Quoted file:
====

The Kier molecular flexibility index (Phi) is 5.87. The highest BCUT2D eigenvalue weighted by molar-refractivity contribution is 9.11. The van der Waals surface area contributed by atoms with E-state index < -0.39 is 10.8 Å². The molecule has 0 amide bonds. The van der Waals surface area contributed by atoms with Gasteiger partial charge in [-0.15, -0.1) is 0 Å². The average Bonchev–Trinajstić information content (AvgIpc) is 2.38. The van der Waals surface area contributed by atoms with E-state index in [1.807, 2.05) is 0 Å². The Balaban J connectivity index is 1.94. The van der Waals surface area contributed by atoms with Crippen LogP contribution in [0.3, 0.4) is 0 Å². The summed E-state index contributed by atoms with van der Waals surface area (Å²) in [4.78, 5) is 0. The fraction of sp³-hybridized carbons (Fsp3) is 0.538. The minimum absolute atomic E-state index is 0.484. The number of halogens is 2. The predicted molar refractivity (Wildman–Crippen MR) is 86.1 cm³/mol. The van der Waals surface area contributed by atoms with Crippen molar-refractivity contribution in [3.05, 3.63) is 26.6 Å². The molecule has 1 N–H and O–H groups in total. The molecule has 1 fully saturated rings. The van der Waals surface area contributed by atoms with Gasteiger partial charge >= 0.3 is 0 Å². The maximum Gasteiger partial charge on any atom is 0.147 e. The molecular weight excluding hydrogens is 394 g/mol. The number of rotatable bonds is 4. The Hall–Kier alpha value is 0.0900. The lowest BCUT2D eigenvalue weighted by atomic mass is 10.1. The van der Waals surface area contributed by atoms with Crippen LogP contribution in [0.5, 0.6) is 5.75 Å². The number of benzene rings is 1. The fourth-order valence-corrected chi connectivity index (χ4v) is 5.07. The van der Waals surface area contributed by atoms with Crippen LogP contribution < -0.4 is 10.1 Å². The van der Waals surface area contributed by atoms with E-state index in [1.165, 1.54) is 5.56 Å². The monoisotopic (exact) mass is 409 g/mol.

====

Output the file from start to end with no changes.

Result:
The Kier molecular flexibility index (Phi) is 5.87. The highest BCUT2D eigenvalue weighted by molar-refractivity contribution is 9.11. The van der Waals surface area contributed by atoms with E-state index < -0.39 is 10.8 Å². The molecule has 0 amide bonds. The van der Waals surface area contributed by atoms with Gasteiger partial charge in [-0.15, -0.1) is 0 Å². The average Bonchev–Trinajstić information content (AvgIpc) is 2.38. The van der Waals surface area contributed by atoms with E-state index in [1.807, 2.05) is 0 Å². The Balaban J connectivity index is 1.94. The van der Waals surface area contributed by atoms with Crippen LogP contribution in [0.3, 0.4) is 0 Å². The summed E-state index contributed by atoms with van der Waals surface area (Å²) in [4.78, 5) is 0. The fraction of sp³-hybridized carbons (Fsp3) is 0.538. The minimum absolute atomic E-state index is 0.484. The number of halogens is 2. The predicted molar refractivity (Wildman–Crippen MR) is 86.1 cm³/mol. The van der Waals surface area contributed by atoms with Crippen molar-refractivity contribution in [3.05, 3.63) is 26.6 Å². The molecule has 1 N–H and O–H groups in total. The molecule has 1 fully saturated rings. The van der Waals surface area contributed by atoms with Gasteiger partial charge >= 0.3 is 0 Å². The maximum Gasteiger partial charge on any atom is 0.147 e. The molecular weight excluding hydrogens is 394 g/mol. The number of rotatable bonds is 4. The Hall–Kier alpha value is 0.0900. The lowest BCUT2D eigenvalue weighted by atomic mass is 10.1. The van der Waals surface area contributed by atoms with Crippen LogP contribution in [0.5, 0.6) is 5.75 Å². The number of benzene rings is 1. The fourth-order valence-corrected chi connectivity index (χ4v) is 5.07. The van der Waals surface area contributed by atoms with Crippen LogP contribution < -0.4 is 10.1 Å². The van der Waals surface area contributed by atoms with E-state index in [1.165, 1.54) is 5.56 Å². The monoisotopic (exact) mass is 409 g/mol.